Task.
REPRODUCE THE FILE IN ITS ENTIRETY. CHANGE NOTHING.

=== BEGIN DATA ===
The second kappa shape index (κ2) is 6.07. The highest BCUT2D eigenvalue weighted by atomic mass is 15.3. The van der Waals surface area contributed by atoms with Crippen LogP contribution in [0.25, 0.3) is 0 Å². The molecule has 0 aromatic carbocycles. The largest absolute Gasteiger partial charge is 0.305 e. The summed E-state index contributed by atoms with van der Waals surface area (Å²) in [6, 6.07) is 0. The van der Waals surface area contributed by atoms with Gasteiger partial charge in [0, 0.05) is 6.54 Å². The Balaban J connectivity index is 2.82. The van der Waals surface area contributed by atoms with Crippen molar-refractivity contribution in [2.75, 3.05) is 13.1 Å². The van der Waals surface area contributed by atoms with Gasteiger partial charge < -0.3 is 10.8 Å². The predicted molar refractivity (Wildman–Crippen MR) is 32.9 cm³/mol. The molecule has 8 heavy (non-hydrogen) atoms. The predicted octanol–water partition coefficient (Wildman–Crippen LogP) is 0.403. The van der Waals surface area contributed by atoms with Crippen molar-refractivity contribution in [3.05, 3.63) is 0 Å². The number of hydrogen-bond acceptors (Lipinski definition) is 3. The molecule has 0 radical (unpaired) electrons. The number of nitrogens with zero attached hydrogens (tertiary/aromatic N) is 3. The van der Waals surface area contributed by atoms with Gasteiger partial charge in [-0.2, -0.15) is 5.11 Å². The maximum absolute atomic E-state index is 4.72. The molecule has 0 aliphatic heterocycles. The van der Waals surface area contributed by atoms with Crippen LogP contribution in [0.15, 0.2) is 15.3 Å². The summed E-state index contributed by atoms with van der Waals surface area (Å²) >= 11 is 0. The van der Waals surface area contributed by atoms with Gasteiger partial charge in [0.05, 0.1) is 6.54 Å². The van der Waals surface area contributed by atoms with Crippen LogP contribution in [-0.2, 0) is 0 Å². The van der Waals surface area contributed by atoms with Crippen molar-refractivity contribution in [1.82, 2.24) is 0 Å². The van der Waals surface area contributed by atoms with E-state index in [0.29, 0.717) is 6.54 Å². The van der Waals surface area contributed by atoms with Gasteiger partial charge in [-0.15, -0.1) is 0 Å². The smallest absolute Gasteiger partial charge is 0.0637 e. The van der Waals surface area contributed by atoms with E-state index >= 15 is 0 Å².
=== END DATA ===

The second kappa shape index (κ2) is 6.07. The highest BCUT2D eigenvalue weighted by atomic mass is 15.3. The van der Waals surface area contributed by atoms with Crippen LogP contribution in [0.25, 0.3) is 0 Å². The molecule has 0 aromatic carbocycles. The largest absolute Gasteiger partial charge is 0.305 e. The summed E-state index contributed by atoms with van der Waals surface area (Å²) in [6, 6.07) is 0. The van der Waals surface area contributed by atoms with Gasteiger partial charge in [0, 0.05) is 6.54 Å². The Balaban J connectivity index is 2.82. The van der Waals surface area contributed by atoms with Crippen molar-refractivity contribution in [2.75, 3.05) is 13.1 Å². The van der Waals surface area contributed by atoms with Gasteiger partial charge < -0.3 is 10.8 Å². The predicted molar refractivity (Wildman–Crippen MR) is 32.9 cm³/mol. The molecule has 8 heavy (non-hydrogen) atoms. The predicted octanol–water partition coefficient (Wildman–Crippen LogP) is 0.403. The van der Waals surface area contributed by atoms with Crippen molar-refractivity contribution in [3.05, 3.63) is 0 Å². The number of hydrogen-bond acceptors (Lipinski definition) is 3. The molecule has 0 radical (unpaired) electrons. The number of nitrogens with zero attached hydrogens (tertiary/aromatic N) is 3. The van der Waals surface area contributed by atoms with Gasteiger partial charge in [-0.2, -0.15) is 5.11 Å². The maximum absolute atomic E-state index is 4.72. The molecule has 0 aliphatic heterocycles. The van der Waals surface area contributed by atoms with Crippen LogP contribution in [0.15, 0.2) is 15.3 Å². The summed E-state index contributed by atoms with van der Waals surface area (Å²) >= 11 is 0. The van der Waals surface area contributed by atoms with Gasteiger partial charge in [0.05, 0.1) is 6.54 Å². The van der Waals surface area contributed by atoms with Crippen LogP contribution in [-0.2, 0) is 0 Å². The van der Waals surface area contributed by atoms with Crippen molar-refractivity contribution in [1.82, 2.24) is 0 Å². The van der Waals surface area contributed by atoms with E-state index in [0.29, 0.717) is 6.54 Å². The van der Waals surface area contributed by atoms with Gasteiger partial charge in [-0.15, -0.1) is 0 Å². The smallest absolute Gasteiger partial charge is 0.0637 e. The van der Waals surface area contributed by atoms with E-state index >= 15 is 0 Å².